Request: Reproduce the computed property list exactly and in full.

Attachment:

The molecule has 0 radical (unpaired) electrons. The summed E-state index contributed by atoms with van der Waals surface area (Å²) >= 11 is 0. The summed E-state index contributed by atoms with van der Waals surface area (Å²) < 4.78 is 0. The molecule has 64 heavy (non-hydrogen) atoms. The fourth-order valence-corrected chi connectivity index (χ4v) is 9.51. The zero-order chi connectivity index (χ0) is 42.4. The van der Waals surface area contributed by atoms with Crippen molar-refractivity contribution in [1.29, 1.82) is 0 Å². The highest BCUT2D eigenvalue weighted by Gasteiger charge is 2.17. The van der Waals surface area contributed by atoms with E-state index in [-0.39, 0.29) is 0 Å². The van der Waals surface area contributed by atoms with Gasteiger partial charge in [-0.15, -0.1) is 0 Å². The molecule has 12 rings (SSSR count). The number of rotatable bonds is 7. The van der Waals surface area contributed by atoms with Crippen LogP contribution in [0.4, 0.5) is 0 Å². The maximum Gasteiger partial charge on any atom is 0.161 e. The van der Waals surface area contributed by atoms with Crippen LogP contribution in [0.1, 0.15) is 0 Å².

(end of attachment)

The molecule has 0 radical (unpaired) electrons. The summed E-state index contributed by atoms with van der Waals surface area (Å²) >= 11 is 0. The summed E-state index contributed by atoms with van der Waals surface area (Å²) < 4.78 is 0. The molecule has 64 heavy (non-hydrogen) atoms. The fourth-order valence-corrected chi connectivity index (χ4v) is 9.51. The zero-order chi connectivity index (χ0) is 42.4. The van der Waals surface area contributed by atoms with Crippen molar-refractivity contribution in [1.29, 1.82) is 0 Å². The highest BCUT2D eigenvalue weighted by Gasteiger charge is 2.17. The van der Waals surface area contributed by atoms with E-state index in [-0.39, 0.29) is 0 Å². The van der Waals surface area contributed by atoms with Gasteiger partial charge in [-0.15, -0.1) is 0 Å². The molecule has 12 rings (SSSR count). The number of rotatable bonds is 7. The van der Waals surface area contributed by atoms with Crippen LogP contribution in [0.4, 0.5) is 0 Å². The maximum Gasteiger partial charge on any atom is 0.161 e. The van der Waals surface area contributed by atoms with Crippen LogP contribution in [0.1, 0.15) is 0 Å².